In 1995, the American Board of Internal Medicine (ABIM) formalized an integrated residency curriculum including both clinical and research training (the Research Pathway), designed to develop careers of physician–scientists. Individuals who completed Pathway training between 1995 and 2007 were surveyed to determine the extent to which graduates established research-oriented careers.Method
In 2012, the authors used a Web-based, 56-question, multiple-choice electronic survey of 813 participants in Research Pathway programs who completed their residency training between the years of 1995 and 2007. Survey questions addressed source and type of funding, research productivity, and job title/content. Descriptive and inferential analyses were performed.Results
Forty-seven percent of solicited Pathway graduates participated in the survey. Ninety-seven percent of the respondents completed Pathway training. Ninety-one percent reported some research effort, with a group average of 58.6% of total professional effort spent in research. Seventy-two percent currently hold positions in academic medicine; 8.6% in the biomedical industry; and 2.1% in government medical service. Over 85% reported extramural research funding, with 81.4% receiving research support from federal sources. Among the variables positively correlated with the highest level of research engagement were previous graduate-level research training, any first-author publications arising from the Pathway research experience, and the receipt of extramural career development funding supporting the Pathway research.Conclusions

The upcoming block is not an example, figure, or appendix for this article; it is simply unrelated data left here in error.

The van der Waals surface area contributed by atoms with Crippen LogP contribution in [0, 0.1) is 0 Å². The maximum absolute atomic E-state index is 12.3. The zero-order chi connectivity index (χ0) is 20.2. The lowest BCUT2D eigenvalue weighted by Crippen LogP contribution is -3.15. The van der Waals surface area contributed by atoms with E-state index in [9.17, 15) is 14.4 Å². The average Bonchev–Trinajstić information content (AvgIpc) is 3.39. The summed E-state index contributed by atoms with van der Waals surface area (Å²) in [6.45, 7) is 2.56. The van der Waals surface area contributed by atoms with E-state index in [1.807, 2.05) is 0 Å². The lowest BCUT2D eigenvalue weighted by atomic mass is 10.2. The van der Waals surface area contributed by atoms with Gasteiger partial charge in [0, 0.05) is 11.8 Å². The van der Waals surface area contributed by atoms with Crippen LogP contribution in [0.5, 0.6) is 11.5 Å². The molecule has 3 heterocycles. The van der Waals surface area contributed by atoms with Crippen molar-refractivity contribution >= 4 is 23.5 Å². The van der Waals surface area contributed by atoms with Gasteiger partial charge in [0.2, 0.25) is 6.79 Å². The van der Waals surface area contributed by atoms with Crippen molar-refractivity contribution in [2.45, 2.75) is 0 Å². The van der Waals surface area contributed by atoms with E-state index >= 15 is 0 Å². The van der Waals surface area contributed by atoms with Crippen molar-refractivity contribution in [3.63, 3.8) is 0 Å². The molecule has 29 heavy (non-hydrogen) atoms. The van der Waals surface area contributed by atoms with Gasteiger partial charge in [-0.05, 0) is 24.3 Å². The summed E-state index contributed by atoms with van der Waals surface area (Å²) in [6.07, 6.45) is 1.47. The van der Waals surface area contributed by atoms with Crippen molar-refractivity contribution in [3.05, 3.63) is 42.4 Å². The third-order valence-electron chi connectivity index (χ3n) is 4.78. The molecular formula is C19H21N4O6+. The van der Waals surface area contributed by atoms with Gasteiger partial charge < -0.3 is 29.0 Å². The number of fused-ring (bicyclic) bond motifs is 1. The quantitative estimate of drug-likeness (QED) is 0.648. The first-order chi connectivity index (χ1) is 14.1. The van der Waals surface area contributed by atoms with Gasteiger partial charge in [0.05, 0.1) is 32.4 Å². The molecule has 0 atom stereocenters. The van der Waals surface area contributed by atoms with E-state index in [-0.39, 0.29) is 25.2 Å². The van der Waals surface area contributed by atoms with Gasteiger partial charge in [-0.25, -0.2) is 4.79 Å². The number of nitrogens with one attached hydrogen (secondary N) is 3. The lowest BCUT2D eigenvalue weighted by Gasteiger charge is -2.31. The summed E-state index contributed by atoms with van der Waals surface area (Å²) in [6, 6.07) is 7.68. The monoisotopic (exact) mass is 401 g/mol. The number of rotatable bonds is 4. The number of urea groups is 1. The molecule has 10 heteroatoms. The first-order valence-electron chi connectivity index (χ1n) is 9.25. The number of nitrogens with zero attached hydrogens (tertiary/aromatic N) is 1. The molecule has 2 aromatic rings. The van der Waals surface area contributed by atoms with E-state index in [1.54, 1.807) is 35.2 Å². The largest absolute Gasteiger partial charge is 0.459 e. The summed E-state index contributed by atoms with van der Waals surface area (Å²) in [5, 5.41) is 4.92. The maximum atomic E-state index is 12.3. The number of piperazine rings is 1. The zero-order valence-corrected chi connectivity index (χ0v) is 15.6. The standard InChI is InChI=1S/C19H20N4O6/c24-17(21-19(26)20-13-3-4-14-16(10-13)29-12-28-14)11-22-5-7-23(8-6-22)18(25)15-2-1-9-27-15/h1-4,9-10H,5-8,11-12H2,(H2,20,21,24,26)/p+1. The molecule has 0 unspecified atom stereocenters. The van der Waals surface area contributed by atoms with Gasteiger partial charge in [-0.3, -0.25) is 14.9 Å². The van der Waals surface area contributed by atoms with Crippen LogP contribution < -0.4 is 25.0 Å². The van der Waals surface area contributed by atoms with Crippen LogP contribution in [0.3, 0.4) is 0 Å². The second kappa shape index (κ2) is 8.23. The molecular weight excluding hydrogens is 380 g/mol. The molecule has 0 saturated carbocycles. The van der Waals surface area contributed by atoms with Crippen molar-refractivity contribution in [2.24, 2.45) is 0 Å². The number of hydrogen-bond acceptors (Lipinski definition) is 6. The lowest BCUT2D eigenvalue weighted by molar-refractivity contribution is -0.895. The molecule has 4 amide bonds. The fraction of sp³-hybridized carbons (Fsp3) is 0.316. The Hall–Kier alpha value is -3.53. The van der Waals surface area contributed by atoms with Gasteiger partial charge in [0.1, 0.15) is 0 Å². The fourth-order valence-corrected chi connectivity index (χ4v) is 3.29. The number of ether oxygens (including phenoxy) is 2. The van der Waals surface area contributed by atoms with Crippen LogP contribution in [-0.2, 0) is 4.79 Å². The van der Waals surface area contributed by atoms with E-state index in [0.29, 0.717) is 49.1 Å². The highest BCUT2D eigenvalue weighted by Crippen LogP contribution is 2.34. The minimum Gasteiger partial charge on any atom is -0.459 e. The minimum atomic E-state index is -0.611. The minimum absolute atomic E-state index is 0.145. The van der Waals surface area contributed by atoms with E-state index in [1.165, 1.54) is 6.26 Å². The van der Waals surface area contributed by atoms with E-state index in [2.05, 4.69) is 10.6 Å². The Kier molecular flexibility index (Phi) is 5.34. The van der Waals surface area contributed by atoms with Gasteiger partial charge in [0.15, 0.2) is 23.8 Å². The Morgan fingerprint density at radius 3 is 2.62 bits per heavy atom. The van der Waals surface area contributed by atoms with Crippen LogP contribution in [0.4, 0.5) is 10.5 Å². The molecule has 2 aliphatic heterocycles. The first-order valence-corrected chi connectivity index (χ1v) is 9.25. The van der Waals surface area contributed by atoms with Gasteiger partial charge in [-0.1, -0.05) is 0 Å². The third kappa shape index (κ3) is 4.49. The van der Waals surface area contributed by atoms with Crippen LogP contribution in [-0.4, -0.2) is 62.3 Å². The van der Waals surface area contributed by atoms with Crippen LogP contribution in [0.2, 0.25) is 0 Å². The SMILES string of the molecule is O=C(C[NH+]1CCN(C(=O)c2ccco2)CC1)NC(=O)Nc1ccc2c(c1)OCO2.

On the basis of a very high level of active research engagement reported by 385 ABIM Research Pathway graduates, this special research training track appears to be effectively meeting its goal of training biomedical scientists.